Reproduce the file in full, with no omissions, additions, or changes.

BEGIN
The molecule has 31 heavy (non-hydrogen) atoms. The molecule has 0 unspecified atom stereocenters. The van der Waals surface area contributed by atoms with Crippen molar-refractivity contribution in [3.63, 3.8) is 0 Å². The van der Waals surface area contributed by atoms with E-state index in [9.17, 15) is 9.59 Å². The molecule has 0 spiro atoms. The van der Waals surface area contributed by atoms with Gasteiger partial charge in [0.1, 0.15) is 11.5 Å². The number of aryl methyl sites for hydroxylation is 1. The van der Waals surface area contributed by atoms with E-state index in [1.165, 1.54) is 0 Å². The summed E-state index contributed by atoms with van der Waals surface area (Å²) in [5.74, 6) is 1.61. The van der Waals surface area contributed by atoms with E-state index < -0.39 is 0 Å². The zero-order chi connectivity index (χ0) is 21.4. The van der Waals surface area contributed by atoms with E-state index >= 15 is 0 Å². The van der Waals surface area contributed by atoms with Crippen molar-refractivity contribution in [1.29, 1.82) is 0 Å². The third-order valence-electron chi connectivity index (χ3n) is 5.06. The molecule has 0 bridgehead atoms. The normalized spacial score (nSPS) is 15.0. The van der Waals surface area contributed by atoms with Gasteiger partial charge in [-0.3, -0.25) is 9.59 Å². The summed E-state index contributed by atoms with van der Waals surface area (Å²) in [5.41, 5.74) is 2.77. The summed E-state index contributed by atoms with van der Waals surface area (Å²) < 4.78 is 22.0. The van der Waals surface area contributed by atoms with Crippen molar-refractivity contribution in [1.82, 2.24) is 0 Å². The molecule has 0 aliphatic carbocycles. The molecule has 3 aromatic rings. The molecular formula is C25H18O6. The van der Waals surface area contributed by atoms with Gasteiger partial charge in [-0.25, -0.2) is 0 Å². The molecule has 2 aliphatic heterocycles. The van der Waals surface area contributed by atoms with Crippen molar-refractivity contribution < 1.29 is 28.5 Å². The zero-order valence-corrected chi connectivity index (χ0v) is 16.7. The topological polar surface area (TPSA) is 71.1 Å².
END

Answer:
The molecule has 31 heavy (non-hydrogen) atoms. The molecule has 0 unspecified atom stereocenters. The van der Waals surface area contributed by atoms with Crippen molar-refractivity contribution in [3.63, 3.8) is 0 Å². The van der Waals surface area contributed by atoms with E-state index in [9.17, 15) is 9.59 Å². The molecule has 0 spiro atoms. The van der Waals surface area contributed by atoms with Gasteiger partial charge in [0.1, 0.15) is 11.5 Å². The number of aryl methyl sites for hydroxylation is 1. The van der Waals surface area contributed by atoms with E-state index in [1.165, 1.54) is 0 Å². The summed E-state index contributed by atoms with van der Waals surface area (Å²) in [5.74, 6) is 1.61. The van der Waals surface area contributed by atoms with E-state index < -0.39 is 0 Å². The zero-order chi connectivity index (χ0) is 21.4. The van der Waals surface area contributed by atoms with E-state index >= 15 is 0 Å². The van der Waals surface area contributed by atoms with Crippen molar-refractivity contribution in [1.29, 1.82) is 0 Å². The third-order valence-electron chi connectivity index (χ3n) is 5.06. The molecule has 0 bridgehead atoms. The normalized spacial score (nSPS) is 15.0. The van der Waals surface area contributed by atoms with Gasteiger partial charge in [-0.3, -0.25) is 9.59 Å². The summed E-state index contributed by atoms with van der Waals surface area (Å²) in [5.41, 5.74) is 2.77. The summed E-state index contributed by atoms with van der Waals surface area (Å²) < 4.78 is 22.0. The van der Waals surface area contributed by atoms with Crippen molar-refractivity contribution in [1.82, 2.24) is 0 Å². The molecule has 0 aliphatic carbocycles. The molecule has 3 aromatic rings. The molecular formula is C25H18O6. The van der Waals surface area contributed by atoms with Gasteiger partial charge in [-0.25, -0.2) is 0 Å². The molecule has 2 aliphatic heterocycles. The van der Waals surface area contributed by atoms with Crippen molar-refractivity contribution < 1.29 is 28.5 Å². The zero-order valence-corrected chi connectivity index (χ0v) is 16.7. The topological polar surface area (TPSA) is 71.1 Å².